Wednesday, 20 February 2013

Walk like an Egyptian

Despite all evidence to the contrary, I generally try not to talk too much about "real life" non-wargaming stuff on this blog, or about other sorts of games.  But today I'm going to make (yet another) exception.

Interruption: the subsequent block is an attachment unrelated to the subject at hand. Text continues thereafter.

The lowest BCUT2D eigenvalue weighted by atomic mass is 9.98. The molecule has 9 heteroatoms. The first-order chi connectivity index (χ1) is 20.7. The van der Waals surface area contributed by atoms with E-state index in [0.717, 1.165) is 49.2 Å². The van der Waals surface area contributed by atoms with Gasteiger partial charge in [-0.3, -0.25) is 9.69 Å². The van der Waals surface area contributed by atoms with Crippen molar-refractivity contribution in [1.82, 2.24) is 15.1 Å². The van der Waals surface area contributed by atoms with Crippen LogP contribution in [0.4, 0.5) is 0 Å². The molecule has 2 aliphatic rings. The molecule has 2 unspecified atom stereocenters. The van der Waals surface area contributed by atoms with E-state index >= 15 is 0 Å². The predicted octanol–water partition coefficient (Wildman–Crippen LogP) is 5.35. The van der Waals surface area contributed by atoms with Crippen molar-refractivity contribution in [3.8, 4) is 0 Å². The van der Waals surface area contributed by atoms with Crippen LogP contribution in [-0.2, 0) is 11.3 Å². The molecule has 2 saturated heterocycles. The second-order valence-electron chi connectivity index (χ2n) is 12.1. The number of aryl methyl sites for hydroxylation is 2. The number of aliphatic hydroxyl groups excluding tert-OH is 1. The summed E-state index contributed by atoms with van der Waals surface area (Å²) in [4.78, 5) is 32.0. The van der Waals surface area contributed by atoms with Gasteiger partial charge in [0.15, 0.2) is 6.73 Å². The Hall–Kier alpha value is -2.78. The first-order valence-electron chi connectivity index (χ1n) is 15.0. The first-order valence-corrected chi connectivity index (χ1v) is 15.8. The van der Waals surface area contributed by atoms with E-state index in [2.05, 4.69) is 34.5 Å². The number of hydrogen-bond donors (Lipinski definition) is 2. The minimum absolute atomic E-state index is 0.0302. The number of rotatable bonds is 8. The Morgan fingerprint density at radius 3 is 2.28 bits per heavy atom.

This last Sunday I was invited to a belated Christmas dinner with my dear friends Rick & Ruth and their three boys.  You may remember last year I visited them to help their eldest son get started figure painting and wargaming. (Sadly since that time he has "discovered girls" and lost interest in this and pretty much everything else, as boys his age tend to do.)  Not only was it a full Xmas dinner, but they went all out with decorations and seasonal music.  After the food we settled down for an afternoon of serious playing with the two youngest (the eldest slinking off to hang out with his mates)  There may have been a little bit of Scalextric played, but I think that was more for the benefit of Rick and myself than the young 'uns (we wuz too poor to afford Scalextric when I were a lad.) and of course a selection of "early learning centre" type games suitable for the boys.